The early masters of Taoism – Lao-tzu and Chuang-tzu were renowned for their rejection of society and worldly ambition and myths developed of Immortals who have transcended human and divine existence.  As priestly caste emerged who were trained to summon up spirits, conduct exorcisms, etc.  They did this through the use of symbols, such as water and fire, dancing.  Some of them became monastics living in sacred places, particularly mountaintops.  Some married and served the community.  One of their main roles was to conduct burial and ancestor rites.

Scholars of Taoism believe the teachings which are contained in The Classic of the Way and its Power were likely to be a collection of existing spiritual writings which included divination – as preserved in the I-Ching or Classic of Changes.  Other influences were the shamanic practices such as commanding spirits, ecstatic journeys and deep contemplation. There are great powerful myths of Immortals who do not experience heat or cold, who can pass through fire without burning, through water without getting wet, who have feathers and can fly and some can change from age to youth.  These Immortals, who inhabit the entire cosmos occasionally visit the Earth to grant immortality to deserving mortals.  How does one become such an immortal?

Some of the methods taught and practiced in ancient times and some in the present are:
1.      submission to The Way, follow the patterns of nature.
2.      Non-submission to the destructive and perverting rules of civilization
3.      Return to the primeval state of boundless potential and perfection
4.      Practice yielding and subtlety, humility, contentment and non-desire
5.      Stay sinless and therefore, healthy
6.      Practice good works and confession and forgiveness of sins

Another important spiritual aspect of Taoism is the Oneness of the cosmos. All things from spirits to rocks are made of the same material -, ch'i.  This chi flows through channels and grids in the earth and gives life and energy to all creatures.  Mountains are special places where a meeting between the human and the divine occurs.  They are also places where special herbs and minerals for elixirs and medicines are found and are reputed homes of Immortals.  Sacred places were identified, fitting in with their cosmic view and temples were built on these sites. Five is a sacred number and there are important groups of five – elements (fire, water, wind, metal, earth) and five sacred mountains.  These ancient beliefs are still held in traditional Chinese medicine and feng shui.

The ancient religious beliefs and practices I have introduced are deeply entrenched in Chinese culture and together with Confucian and Buddhist ethics and practices have created a distinct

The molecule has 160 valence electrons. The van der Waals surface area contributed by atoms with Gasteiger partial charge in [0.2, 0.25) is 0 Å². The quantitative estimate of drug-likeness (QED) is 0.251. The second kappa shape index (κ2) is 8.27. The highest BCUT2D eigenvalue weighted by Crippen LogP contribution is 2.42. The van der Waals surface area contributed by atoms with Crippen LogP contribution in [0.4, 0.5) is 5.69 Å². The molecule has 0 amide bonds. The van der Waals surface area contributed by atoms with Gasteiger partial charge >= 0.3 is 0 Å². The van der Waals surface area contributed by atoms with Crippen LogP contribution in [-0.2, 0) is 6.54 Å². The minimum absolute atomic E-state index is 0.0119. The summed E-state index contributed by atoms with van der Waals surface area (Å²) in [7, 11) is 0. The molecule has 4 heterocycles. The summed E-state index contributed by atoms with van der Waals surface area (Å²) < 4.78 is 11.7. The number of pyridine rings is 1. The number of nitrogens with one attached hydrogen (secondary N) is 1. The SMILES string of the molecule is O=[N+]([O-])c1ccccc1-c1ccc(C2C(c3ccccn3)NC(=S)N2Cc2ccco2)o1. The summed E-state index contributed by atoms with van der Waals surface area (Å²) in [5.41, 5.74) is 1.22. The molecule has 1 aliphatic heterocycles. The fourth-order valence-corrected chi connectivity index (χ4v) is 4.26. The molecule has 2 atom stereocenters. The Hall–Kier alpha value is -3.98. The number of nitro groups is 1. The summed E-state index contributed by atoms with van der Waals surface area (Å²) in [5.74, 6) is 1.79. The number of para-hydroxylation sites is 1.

Chinese spiritual life. Other religions, such as Hinduism, Islam and Christianity have not made a great impact on their culture, and even the 'great experiment' of the 1949 Communist Revolution when all religious practices were banned, did not succeed in taking away beliefs.  Practice was pushed underground and simply found its way into the light after the extreme banns were lifted.  Here in Australia, where Chinese were part of our early settlements, we are now faced with a growing Chinese migration and it seems really practical to understand more about their religious foundation so that we all might live together in sympathy and harmony – which is the ideal of the ancient religions of China.

Wednesday, 23 March 2016

Reveries of libraries, the seventeenth : GOSPEL CABINET

Philip Harvey

The Word before all worlds may still need to be compressed into documents. The documents become an icon of the Word they open to our eyes. In a cross-shaped building in an old garden in Ravenna is a mosaic of a box cabinet containing the four canonical Gospels. Their names are pieced together in Latin, language of the transient Empire. The books comprise a treasure house of Revelation to their readers, who stored their treasure where their hearts also could be found.

Apostles and evangelists shape up inside the small brick building. White stars in a blue vault glisten across the ceiling. The Gospel cabinet may have been of the kind where Scriptures were stored outside the time of worship, but liturgists disagree. History wishes to claim the little cross-shaped building, down the garden path of pruned pine trees outside the church in Ravenna, was a Mausoleum. Though historians tend to disagree.   

The Mausoleum was probably an Oratory. Even this simple statement divides our reading of the building near San Vitale in Ravenna, named for the Empress Galla Placidia. The iconography of the mosaics is interpreted differently, depending on whether we choose to accept the place is a preaching house, or a burial chamber.  

Most everything written about this place wavers with uncertainty. The remains of Galla Placidia may have been buried in one of the sarcophagi in this place, or in Rome. The records disagree. Birds drinking at water bowls, sheep on rocky hillsides appear in mosaic here to acknowledge the Word before all worlds. Cherubim and stars gaze upon the empty cross. It seems hard to believe the artists had other intentions.

But uncertainty is in the nature of the world. The Romans borrowed this awareness from the Greeks: the one thing we may be certain of is uncertainty. The lunette with the Gospel cabinet includes a flaming grill and the whirling image of a saint. It could be Saint Lawrence of Rome or Saint Vincent of Saragossa, iconographers disagree.

When we gaze at his powerful person we see he holds an open book, himself living proof of the truth in his grasp. Certainty, too, is represented squarely in the form of apostles and evangelists, the stars in a blue vault, and in the library of Gospels. They and their building look so modest against the enormous buildings nearby, the tempestuous peninsula of Italy, the raging excitement of an Empire in freefall. They, and their mosaic icon of the containers that reveal the Word before all worlds.

Monday, 21 March 2016

Reveries of libraries, the sixteenth : BORROWER’S BIOGRAPHY

Philip Harvey
From the first a sermon or saying had only to connect, pastoral work is not done by the book, though they help the pastor. The library of my father, his study of theology and classics, redolent of Erinmore pipe tobacco, was sanctum sanctorum. This was his sphere of counter-platitudes, a reference resource of subtle colours, a time to dwell on ‘inscapes’, all Greek to me.